Four Reasons To Address Your Subsidiary Company Skeletons

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Many organisations with an international presence struggle to oversee and manage risk in their corporate entities (companies, partnerships etc). While many organisations manage these areas well in the parent company or ‘top co.’ few manage those entities below, and even fewer manage those based overseas.

Four Reasons To Address Your Subsidiary Company Skeletons

1) Permanently tarnishing the public record

At its least severe, oversight failures such as late filing of accounts and statutory forms, permanently tarnish the public record of a company. The public record by its very nature is open to the public but more importantly it’s an area of investigation in legal due diligence exercises when a disposal, acquisition, merger or external financing arrangement is sought.

2) Losing your company and its assets

Poor compliance can lead to deregistration of your entity by the local companies registrar. While this may not appear too problematic the process of reinstating overseas entities and reclaiming state owned assets ‘lost’ under bona vacantia (ownerless property, which by law passes to the Crown) can be very convoluted. Reinstating an overseas entity is costly and takes time (sometimes months) and could result in the cost of reinstating the entity being uneconomical.

3) Curbed director’s holiday plans and prison

At its most severe we have worked with companies whose directors have been given a prison sentence due to failings in their role as a director. Additionally, we have had to advise directors not to travel to certain overseas countries on their summer holidays ever again due to the risk of arrest and imprisonment. No one wants to ‘clip the wings’ of your subsidiary directors to travel to certain countries, but it can happen.

4) Fines of US$1m+

Another implication of accounts being filed late can be fines. Whilst in the UK these can add up quickly especially for plc’s:

  • Up to a month late = £750.
  • Over a month but not more than three months late = £1500.
  • More than three months but less than six months = £3000.
  • More than six months = £7500.

In other countries these can be exceptionally high. For instance, in a large multi-national company we worked with, accounts hadn’t been filed in an African jurisdiction for ten years which resulted in a fine exceeding US$1 million.

Who takes responsibility for errors?

The Subsidiary Board

In a group structure each entity board has decision making powers and separate legal personality, so responsibility obviously rests with them however the parent company/entity is deemed to be responsible for the overall governance of the group and as such if assets are passing ‘up the group’ it is important that the parent company understand and agree with the policies and practises that are being adhered to further down the group.

The Ultimate Parent Board

In one company we worked for had a UAE subsidiary entity that was not accounting for imports correctly and its parent (another subsidiary) while unhappy with practises let this continue but did not report this up the group. The ultimate parent company board knew nothing about this until the auditors brought it to their attention and by then it was a matter of fraud and the full parent board were embroiled in legal wranglings with the UAE authorities for tax evasion and fraud. The PLC directors were surprised to find that they were equally accountable for the mismanagement of the subsidiary despite having no direct oversight of it. This illustrates the point that subsidiary governance is very important and its integration into the overall governance structure of a group is vital. See diagram below.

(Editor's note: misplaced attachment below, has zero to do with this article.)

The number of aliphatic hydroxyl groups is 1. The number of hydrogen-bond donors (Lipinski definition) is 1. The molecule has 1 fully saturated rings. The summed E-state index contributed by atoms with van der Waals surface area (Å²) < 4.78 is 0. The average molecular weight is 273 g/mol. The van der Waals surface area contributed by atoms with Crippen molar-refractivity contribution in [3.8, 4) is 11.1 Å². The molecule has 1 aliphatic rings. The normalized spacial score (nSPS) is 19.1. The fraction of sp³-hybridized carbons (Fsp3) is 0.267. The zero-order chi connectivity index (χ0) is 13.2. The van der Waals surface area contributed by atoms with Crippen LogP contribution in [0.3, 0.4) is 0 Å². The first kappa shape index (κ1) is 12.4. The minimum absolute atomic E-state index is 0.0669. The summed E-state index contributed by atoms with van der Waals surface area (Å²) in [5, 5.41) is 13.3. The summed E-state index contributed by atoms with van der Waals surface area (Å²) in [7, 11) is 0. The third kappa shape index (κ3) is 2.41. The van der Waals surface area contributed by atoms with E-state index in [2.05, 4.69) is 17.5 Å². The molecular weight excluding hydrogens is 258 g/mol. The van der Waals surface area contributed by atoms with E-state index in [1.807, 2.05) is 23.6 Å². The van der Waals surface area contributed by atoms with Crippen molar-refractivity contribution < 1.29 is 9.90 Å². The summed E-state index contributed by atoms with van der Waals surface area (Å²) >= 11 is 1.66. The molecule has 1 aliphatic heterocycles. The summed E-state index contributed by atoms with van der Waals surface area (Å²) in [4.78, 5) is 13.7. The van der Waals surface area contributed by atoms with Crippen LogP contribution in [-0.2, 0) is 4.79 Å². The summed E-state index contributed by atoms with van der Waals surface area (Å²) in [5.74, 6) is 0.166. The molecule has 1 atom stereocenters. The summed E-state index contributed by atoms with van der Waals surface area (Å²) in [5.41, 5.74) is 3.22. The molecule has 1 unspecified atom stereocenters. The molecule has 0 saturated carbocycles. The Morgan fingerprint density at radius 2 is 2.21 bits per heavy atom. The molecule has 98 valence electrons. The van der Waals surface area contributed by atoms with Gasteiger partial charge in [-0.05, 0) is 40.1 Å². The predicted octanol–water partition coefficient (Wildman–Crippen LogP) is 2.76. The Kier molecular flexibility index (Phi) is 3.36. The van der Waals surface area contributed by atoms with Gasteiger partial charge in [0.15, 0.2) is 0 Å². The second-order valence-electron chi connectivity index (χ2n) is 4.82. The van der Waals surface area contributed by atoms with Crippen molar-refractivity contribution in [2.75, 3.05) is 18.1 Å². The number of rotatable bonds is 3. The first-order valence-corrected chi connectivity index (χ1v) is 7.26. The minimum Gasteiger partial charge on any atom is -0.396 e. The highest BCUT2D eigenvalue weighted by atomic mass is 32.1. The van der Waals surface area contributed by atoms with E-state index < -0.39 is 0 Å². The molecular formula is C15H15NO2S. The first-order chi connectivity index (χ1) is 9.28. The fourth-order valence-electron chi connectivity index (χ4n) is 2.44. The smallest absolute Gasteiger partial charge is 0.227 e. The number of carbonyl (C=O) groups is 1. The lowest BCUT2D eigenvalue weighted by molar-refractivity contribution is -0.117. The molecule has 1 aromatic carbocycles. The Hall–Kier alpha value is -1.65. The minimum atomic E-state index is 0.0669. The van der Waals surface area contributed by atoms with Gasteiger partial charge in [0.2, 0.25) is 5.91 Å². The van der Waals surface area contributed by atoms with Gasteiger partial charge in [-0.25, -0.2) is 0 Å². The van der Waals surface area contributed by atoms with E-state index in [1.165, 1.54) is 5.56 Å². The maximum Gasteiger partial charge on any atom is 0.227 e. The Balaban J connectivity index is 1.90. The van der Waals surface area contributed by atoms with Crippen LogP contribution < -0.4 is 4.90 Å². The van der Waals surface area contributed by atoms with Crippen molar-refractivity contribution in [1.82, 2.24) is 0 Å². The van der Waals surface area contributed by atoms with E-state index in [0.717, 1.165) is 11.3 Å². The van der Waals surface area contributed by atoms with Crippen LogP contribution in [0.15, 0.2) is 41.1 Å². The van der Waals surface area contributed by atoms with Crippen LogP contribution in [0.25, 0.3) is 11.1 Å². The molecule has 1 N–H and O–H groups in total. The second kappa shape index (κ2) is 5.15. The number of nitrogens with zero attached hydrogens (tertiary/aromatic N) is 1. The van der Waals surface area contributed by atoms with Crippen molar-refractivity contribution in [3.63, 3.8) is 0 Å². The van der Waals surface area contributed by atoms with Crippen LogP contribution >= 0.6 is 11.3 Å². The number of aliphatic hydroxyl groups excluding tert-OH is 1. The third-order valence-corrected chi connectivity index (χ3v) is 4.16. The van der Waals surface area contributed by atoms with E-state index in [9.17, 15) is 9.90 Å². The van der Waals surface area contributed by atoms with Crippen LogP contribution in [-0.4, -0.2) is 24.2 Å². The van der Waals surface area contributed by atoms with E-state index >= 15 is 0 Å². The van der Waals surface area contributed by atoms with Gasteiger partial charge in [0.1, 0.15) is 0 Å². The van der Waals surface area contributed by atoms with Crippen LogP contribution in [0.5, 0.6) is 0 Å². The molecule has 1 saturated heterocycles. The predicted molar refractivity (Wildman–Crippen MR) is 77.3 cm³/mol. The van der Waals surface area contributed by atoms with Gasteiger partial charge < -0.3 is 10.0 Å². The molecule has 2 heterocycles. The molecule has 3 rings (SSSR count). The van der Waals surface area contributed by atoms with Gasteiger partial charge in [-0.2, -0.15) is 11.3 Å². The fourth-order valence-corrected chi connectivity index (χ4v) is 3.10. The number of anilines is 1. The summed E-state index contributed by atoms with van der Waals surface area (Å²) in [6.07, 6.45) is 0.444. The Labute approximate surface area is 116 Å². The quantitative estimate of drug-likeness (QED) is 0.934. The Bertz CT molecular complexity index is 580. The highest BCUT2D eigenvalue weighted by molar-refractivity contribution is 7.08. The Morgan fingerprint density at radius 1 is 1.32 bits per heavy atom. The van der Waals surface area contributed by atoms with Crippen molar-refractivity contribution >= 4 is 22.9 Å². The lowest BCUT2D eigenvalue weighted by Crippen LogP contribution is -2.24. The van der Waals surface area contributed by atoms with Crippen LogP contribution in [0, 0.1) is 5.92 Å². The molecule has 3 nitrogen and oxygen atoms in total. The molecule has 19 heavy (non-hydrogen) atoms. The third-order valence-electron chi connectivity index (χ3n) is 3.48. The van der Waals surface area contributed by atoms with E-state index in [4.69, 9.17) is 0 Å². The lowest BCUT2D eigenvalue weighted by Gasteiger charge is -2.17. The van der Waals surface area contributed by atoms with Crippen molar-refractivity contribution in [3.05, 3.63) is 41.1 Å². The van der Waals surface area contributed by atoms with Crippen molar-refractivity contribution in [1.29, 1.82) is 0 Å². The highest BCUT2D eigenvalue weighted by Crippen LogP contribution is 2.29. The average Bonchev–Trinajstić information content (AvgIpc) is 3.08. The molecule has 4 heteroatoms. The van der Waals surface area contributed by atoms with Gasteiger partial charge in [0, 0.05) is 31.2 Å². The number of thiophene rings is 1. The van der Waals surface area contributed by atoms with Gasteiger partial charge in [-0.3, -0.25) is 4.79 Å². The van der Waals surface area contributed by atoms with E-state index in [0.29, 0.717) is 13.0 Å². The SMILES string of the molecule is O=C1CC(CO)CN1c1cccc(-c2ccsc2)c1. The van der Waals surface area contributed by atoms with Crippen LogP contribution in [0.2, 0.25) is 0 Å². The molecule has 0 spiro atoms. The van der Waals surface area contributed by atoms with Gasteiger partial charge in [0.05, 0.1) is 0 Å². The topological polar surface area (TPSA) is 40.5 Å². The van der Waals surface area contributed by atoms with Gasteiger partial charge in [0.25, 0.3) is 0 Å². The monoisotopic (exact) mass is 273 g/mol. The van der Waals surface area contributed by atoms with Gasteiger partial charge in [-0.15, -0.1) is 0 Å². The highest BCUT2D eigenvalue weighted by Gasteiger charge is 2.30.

Are your subsidiary directors suitable?

Subsidiary directors are often selected from amongst the internal ‘executive pool’ and as such appointments are often made, and seen amongst employees, as a form of recognition for senior individuals. Whatever the rationale the legal, and often the regulatory responsibilities associated with the role of director, are no different for a director of the parent company to one of a subsidiary company, but this is often overlooked. In order to safeguard the ultimate parent company board, you need to ensure the subsidiary directors are discharging their own responsibilities well.


Mitigating risk

If you decide to manage this in-house, you will need to agree some governance principles for your overseas entities and how they will report and provide assurance centrally, so the parent board has comfort that these risks have been mitigated. You also might consider outsourcing the annual audit and annual compliance to an external service provider to free up your time. They will have the resource, expertise and the technology to manage the project.

How we can help

However, you decide to manage your subsidiary governance it is an area not to be overlooked. To help you get started we have produced a handy guide: Subsidiary Governance 101 to help you navigate the key tasks involved in good subsidiary governance.

Request your copy here.

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